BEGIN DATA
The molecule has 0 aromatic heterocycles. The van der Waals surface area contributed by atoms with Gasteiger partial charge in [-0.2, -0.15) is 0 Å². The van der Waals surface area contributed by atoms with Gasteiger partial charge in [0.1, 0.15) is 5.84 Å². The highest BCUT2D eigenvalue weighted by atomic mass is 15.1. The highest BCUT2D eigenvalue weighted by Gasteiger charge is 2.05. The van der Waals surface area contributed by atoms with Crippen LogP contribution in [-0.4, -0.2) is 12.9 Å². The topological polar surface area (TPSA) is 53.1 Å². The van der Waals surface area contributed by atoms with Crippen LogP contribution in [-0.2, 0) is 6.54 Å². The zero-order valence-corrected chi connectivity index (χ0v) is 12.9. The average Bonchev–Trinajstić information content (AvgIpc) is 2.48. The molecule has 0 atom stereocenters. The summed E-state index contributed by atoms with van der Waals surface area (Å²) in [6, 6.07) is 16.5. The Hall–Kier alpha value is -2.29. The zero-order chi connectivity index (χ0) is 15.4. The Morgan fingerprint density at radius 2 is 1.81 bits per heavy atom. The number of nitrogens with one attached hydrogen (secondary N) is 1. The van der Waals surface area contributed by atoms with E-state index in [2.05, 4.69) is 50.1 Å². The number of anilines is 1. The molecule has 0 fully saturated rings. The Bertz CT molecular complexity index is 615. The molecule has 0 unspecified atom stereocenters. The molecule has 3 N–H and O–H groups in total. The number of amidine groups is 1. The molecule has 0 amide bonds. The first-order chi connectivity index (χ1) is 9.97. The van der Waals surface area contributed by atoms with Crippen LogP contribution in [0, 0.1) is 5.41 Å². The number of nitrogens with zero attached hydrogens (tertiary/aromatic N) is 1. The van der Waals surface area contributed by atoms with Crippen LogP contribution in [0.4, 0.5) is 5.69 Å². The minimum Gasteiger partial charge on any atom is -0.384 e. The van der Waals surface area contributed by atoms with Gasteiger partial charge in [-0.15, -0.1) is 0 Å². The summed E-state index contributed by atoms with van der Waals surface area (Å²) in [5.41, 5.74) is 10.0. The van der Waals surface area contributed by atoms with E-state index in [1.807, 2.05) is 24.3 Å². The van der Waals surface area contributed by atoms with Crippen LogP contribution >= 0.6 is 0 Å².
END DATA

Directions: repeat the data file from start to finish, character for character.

The molecule has 0 aromatic heterocycles. The van der Waals surface area contributed by atoms with Gasteiger partial charge in [-0.2, -0.15) is 0 Å². The van der Waals surface area contributed by atoms with Gasteiger partial charge in [0.1, 0.15) is 5.84 Å². The highest BCUT2D eigenvalue weighted by atomic mass is 15.1. The highest BCUT2D eigenvalue weighted by Gasteiger charge is 2.05. The van der Waals surface area contributed by atoms with Crippen LogP contribution in [-0.4, -0.2) is 12.9 Å². The topological polar surface area (TPSA) is 53.1 Å². The van der Waals surface area contributed by atoms with Crippen LogP contribution in [-0.2, 0) is 6.54 Å². The zero-order valence-corrected chi connectivity index (χ0v) is 12.9. The average Bonchev–Trinajstić information content (AvgIpc) is 2.48. The molecule has 0 atom stereocenters. The summed E-state index contributed by atoms with van der Waals surface area (Å²) in [6, 6.07) is 16.5. The Hall–Kier alpha value is -2.29. The zero-order chi connectivity index (χ0) is 15.4. The Morgan fingerprint density at radius 2 is 1.81 bits per heavy atom. The number of nitrogens with one attached hydrogen (secondary N) is 1. The van der Waals surface area contributed by atoms with E-state index in [2.05, 4.69) is 50.1 Å². The number of anilines is 1. The molecule has 0 fully saturated rings. The Bertz CT molecular complexity index is 615. The molecule has 0 unspecified atom stereocenters. The molecule has 3 N–H and O–H groups in total. The number of amidine groups is 1. The molecule has 0 amide bonds. The first-order chi connectivity index (χ1) is 9.97. The van der Waals surface area contributed by atoms with Crippen LogP contribution in [0, 0.1) is 5.41 Å². The number of nitrogens with zero attached hydrogens (tertiary/aromatic N) is 1. The van der Waals surface area contributed by atoms with Crippen LogP contribution in [0.4, 0.5) is 5.69 Å². The minimum Gasteiger partial charge on any atom is -0.384 e. The van der Waals surface area contributed by atoms with Gasteiger partial charge in [-0.15, -0.1) is 0 Å². The summed E-state index contributed by atoms with van der Waals surface area (Å²) in [5.41, 5.74) is 10.0. The van der Waals surface area contributed by atoms with E-state index in [1.807, 2.05) is 24.3 Å². The van der Waals surface area contributed by atoms with Crippen LogP contribution >= 0.6 is 0 Å².